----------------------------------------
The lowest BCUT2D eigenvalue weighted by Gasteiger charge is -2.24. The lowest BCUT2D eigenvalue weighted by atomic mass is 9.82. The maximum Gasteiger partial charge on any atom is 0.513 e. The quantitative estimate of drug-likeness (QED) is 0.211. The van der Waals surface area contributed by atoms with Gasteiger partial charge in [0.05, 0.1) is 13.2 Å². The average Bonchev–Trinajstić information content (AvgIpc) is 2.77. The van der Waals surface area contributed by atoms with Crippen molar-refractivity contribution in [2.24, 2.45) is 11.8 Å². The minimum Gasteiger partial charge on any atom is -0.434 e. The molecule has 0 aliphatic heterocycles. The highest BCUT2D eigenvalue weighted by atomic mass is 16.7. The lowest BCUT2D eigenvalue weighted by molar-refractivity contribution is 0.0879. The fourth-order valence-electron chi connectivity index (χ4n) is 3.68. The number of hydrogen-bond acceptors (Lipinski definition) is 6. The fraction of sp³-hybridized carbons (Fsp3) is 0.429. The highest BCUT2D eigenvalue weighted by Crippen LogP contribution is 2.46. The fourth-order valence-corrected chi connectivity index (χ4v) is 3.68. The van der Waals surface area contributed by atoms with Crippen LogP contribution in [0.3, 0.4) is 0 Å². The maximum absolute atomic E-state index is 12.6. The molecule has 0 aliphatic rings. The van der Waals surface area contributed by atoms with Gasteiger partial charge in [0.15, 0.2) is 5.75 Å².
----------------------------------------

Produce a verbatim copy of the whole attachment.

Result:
The lowest BCUT2D eigenvalue weighted by Gasteiger charge is -2.24. The lowest BCUT2D eigenvalue weighted by atomic mass is 9.82. The maximum Gasteiger partial charge on any atom is 0.513 e. The quantitative estimate of drug-likeness (QED) is 0.211. The van der Waals surface area contributed by atoms with Gasteiger partial charge in [0.05, 0.1) is 13.2 Å². The average Bonchev–Trinajstić information content (AvgIpc) is 2.77. The van der Waals surface area contributed by atoms with Crippen molar-refractivity contribution in [2.24, 2.45) is 11.8 Å². The minimum Gasteiger partial charge on any atom is -0.434 e. The molecule has 0 aliphatic heterocycles. The highest BCUT2D eigenvalue weighted by atomic mass is 16.7. The lowest BCUT2D eigenvalue weighted by molar-refractivity contribution is 0.0879. The fourth-order valence-electron chi connectivity index (χ4n) is 3.68. The number of hydrogen-bond acceptors (Lipinski definition) is 6. The fraction of sp³-hybridized carbons (Fsp3) is 0.429. The highest BCUT2D eigenvalue weighted by Crippen LogP contribution is 2.46. The fourth-order valence-corrected chi connectivity index (χ4v) is 3.68. The van der Waals surface area contributed by atoms with Crippen LogP contribution in [0.3, 0.4) is 0 Å². The maximum absolute atomic E-state index is 12.6. The molecule has 0 aliphatic rings. The van der Waals surface area contributed by atoms with Gasteiger partial charge in [0.15, 0.2) is 5.75 Å².